Donlyn Lyndon and Charles Moore wrote a charming little book entitled Chambers for a Memory Palace in which they exchanged encomiums to their favourite examples from a collection of architectural themes and compositions. A sampling of chapter titles: Axes that Reach / Paths that Wander; Roofs that Encompass / Canopies that Center; Platforms that Separate / Slopes that Join.

Architecture as poetry. What this imagined and remembered World might yet become!

Sunday 5 November 2006

Late Night Ramblings

It was close to the end of the day when I invited Osprey Therian to visit Tempietto. Of all those I have met in this Life, she is perhaps the friend whose company I most enjoy, though we are only recently met. A thoughtful and loving artist, who is deeply concerned for the fate of the World and the Happiness of its Residents. Mechanical Bellman joined us later and we chatted into the night about art, theatre, and relationships. At last we were all yawning and struggling to make sense, at least I was! To bed, to bed! And so we parted, drunk on words and content.

Memory Harker

At home in Orion again, I spent more time resurrecting my mare, inspired and thrilled by my chance encounters. Then who should arrive, bearing gifts, but Memory Harker, whom I have never met, but with whom I have exchanged comments on Hamlet's blog. I was too involved in our conversation to think of taking a picture, but she graciously permitted me to show her around my unfurnished village, and I found her a delightful companion. At last, after months of searching, I am beginning to discover a few residents who take pleasure in banter and demonstrate quick intelligence and share a love of literature!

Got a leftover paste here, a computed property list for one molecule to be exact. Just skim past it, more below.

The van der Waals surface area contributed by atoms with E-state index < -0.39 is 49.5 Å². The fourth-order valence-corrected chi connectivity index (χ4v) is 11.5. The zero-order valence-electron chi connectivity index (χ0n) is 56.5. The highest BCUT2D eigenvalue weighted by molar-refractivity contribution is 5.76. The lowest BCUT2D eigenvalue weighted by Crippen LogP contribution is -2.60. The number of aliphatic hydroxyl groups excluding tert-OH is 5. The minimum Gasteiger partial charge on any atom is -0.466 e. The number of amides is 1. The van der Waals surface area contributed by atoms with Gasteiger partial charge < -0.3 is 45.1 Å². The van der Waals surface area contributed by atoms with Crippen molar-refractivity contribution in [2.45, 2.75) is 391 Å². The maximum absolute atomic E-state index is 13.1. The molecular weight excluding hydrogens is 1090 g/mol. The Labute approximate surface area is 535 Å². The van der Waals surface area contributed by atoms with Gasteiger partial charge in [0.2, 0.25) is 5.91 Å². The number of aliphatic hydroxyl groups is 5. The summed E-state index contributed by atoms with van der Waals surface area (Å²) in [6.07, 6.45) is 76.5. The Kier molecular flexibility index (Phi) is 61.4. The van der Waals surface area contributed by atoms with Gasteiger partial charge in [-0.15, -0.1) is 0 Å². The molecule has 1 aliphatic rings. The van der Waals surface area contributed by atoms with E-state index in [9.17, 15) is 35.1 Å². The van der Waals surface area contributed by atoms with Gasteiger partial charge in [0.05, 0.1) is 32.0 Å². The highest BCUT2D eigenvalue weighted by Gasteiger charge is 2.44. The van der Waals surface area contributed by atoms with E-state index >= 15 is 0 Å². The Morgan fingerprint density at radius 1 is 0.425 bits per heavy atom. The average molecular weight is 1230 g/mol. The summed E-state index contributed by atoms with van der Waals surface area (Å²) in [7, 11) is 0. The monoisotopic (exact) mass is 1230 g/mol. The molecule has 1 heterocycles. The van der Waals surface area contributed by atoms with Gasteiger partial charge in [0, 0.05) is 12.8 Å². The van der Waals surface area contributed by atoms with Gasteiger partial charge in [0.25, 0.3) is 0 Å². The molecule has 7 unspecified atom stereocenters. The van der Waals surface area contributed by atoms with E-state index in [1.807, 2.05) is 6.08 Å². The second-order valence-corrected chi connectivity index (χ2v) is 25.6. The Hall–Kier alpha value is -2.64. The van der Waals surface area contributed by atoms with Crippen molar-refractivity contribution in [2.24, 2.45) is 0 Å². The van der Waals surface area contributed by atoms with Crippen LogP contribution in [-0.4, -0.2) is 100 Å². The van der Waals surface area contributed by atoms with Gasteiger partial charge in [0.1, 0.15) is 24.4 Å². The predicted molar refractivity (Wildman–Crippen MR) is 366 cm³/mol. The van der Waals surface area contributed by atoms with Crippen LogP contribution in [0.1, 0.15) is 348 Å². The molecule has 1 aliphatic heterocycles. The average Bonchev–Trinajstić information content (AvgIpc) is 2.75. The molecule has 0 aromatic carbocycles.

Tengu Isle

Journeying onward among these outer isles, I came to Tengu Island (there, Osprey -I have remembered it at last) where I came across a silent warrior on a beautiful, articulated horse! He must have been on a quest, for he paid me no heed as I chased him through snowcapped mountains and bamboo forests, and evidently preferred not to be disturbed. But my kingdom for such a horse!

In a snowy vale I came upon a magnificent organ built by Baron Grayson, and a Dareth Kennedy wyrm. These are artists I should be happy to meet one day.

Just as I was writing this I went back to Tengu Isle for a better picture of the bamboo forest. Happy fortune! As I busied myself composing my picture I heard muffled hoofsteps and looked up to find Shiranui Kubo towering over me! He has the quiet manner befitting a noble swordsman, and we exchanged greetings while dragonflies darted in and out among the bamboo. I was turning to go, when his companion, Nefearia Trilam, appeared out of the woods, also mounted. I must say, I kept my sword drawn, but mainly from vanity, for I believe I would have ended my days there if either of these two felt I were a threat to them!

Update: The lovely horses, complete with flexiprim manes and tails, animated legs (two alternating poses while you walk) and several sounds are by Kristivon Kolache of A Double K Horse Ranch in Calleta 122,88,29.


Never in my life did I imagine such a wealth of invention! Exploring the map in a haphazard fashion, I discovered the quiet, understated Bellas Antes yesterday and this lovely build by Trax Hathor, about whom I know nothing at all. The empty, moonlit landscape that surrounds this fantastickal folly may be unfinished, or it may be lonely desert. I immediately felt a presence or a power, no doubt what the Chinese describe as diqi - earth energy, but which I recognize as the majesty and the glory of Art, at work.

Friday 3 November 2006


Exploring caves in Lauk's Nest, the shores of Svarga and the volcano of Pomponia. Inspiring man-made natural wonders.